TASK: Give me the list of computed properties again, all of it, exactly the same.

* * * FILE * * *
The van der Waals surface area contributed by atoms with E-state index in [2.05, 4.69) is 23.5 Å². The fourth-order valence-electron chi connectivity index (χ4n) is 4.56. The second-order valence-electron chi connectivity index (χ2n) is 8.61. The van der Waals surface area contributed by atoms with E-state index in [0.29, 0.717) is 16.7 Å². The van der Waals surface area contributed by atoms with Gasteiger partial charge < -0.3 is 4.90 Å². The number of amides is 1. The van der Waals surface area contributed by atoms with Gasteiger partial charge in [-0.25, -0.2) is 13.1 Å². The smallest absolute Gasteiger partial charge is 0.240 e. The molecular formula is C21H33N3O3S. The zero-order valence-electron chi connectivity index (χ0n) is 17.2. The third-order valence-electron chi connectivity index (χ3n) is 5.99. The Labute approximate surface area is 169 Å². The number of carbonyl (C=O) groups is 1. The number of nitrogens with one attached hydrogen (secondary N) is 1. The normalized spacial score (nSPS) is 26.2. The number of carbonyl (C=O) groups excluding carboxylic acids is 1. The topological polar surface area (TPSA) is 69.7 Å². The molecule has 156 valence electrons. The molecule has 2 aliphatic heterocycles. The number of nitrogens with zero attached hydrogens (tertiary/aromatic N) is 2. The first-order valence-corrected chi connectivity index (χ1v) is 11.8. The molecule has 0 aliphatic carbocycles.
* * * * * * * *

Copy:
The van der Waals surface area contributed by atoms with E-state index in [2.05, 4.69) is 23.5 Å². The fourth-order valence-electron chi connectivity index (χ4n) is 4.56. The second-order valence-electron chi connectivity index (χ2n) is 8.61. The van der Waals surface area contributed by atoms with E-state index in [0.29, 0.717) is 16.7 Å². The van der Waals surface area contributed by atoms with Gasteiger partial charge < -0.3 is 4.90 Å². The number of amides is 1. The van der Waals surface area contributed by atoms with Gasteiger partial charge in [-0.25, -0.2) is 13.1 Å². The smallest absolute Gasteiger partial charge is 0.240 e. The molecular formula is C21H33N3O3S. The zero-order valence-electron chi connectivity index (χ0n) is 17.2. The third-order valence-electron chi connectivity index (χ3n) is 5.99. The Labute approximate surface area is 169 Å². The number of carbonyl (C=O) groups is 1. The number of nitrogens with one attached hydrogen (secondary N) is 1. The normalized spacial score (nSPS) is 26.2. The number of carbonyl (C=O) groups excluding carboxylic acids is 1. The topological polar surface area (TPSA) is 69.7 Å². The molecule has 156 valence electrons. The molecule has 2 aliphatic heterocycles. The number of nitrogens with zero attached hydrogens (tertiary/aromatic N) is 2. The first-order valence-corrected chi connectivity index (χ1v) is 11.8. The molecule has 0 aliphatic carbocycles.